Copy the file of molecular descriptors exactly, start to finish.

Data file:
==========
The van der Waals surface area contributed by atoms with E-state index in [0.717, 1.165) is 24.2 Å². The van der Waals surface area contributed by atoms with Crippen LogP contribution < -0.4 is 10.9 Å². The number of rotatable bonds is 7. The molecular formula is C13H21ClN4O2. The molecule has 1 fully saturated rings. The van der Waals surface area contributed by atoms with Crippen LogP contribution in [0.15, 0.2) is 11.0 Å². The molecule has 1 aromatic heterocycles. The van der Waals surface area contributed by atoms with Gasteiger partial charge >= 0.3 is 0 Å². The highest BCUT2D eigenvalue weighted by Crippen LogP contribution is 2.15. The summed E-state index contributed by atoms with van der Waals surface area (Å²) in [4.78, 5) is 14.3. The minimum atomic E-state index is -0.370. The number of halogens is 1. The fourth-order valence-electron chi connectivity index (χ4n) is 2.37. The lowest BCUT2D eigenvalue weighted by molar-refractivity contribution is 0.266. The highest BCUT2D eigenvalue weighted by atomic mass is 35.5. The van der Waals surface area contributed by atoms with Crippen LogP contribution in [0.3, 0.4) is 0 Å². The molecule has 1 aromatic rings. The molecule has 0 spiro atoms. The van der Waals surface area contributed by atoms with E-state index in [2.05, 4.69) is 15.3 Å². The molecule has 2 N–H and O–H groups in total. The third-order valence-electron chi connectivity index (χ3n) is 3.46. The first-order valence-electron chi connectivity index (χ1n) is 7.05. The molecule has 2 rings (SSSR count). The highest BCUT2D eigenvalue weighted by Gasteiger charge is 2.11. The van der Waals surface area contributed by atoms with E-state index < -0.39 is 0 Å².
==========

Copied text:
The van der Waals surface area contributed by atoms with E-state index in [0.717, 1.165) is 24.2 Å². The van der Waals surface area contributed by atoms with Crippen LogP contribution < -0.4 is 10.9 Å². The number of rotatable bonds is 7. The molecular formula is C13H21ClN4O2. The molecule has 1 fully saturated rings. The van der Waals surface area contributed by atoms with Crippen LogP contribution in [0.15, 0.2) is 11.0 Å². The molecule has 1 aromatic heterocycles. The van der Waals surface area contributed by atoms with Gasteiger partial charge >= 0.3 is 0 Å². The highest BCUT2D eigenvalue weighted by Crippen LogP contribution is 2.15. The summed E-state index contributed by atoms with van der Waals surface area (Å²) in [4.78, 5) is 14.3. The minimum atomic E-state index is -0.370. The number of halogens is 1. The fourth-order valence-electron chi connectivity index (χ4n) is 2.37. The lowest BCUT2D eigenvalue weighted by molar-refractivity contribution is 0.266. The highest BCUT2D eigenvalue weighted by atomic mass is 35.5. The van der Waals surface area contributed by atoms with Crippen LogP contribution in [0.3, 0.4) is 0 Å². The molecule has 1 aromatic rings. The molecule has 0 spiro atoms. The van der Waals surface area contributed by atoms with E-state index in [2.05, 4.69) is 15.3 Å². The molecule has 2 N–H and O–H groups in total. The third-order valence-electron chi connectivity index (χ3n) is 3.46. The first-order valence-electron chi connectivity index (χ1n) is 7.05. The molecule has 2 rings (SSSR count). The highest BCUT2D eigenvalue weighted by Gasteiger charge is 2.11. The van der Waals surface area contributed by atoms with E-state index < -0.39 is 0 Å².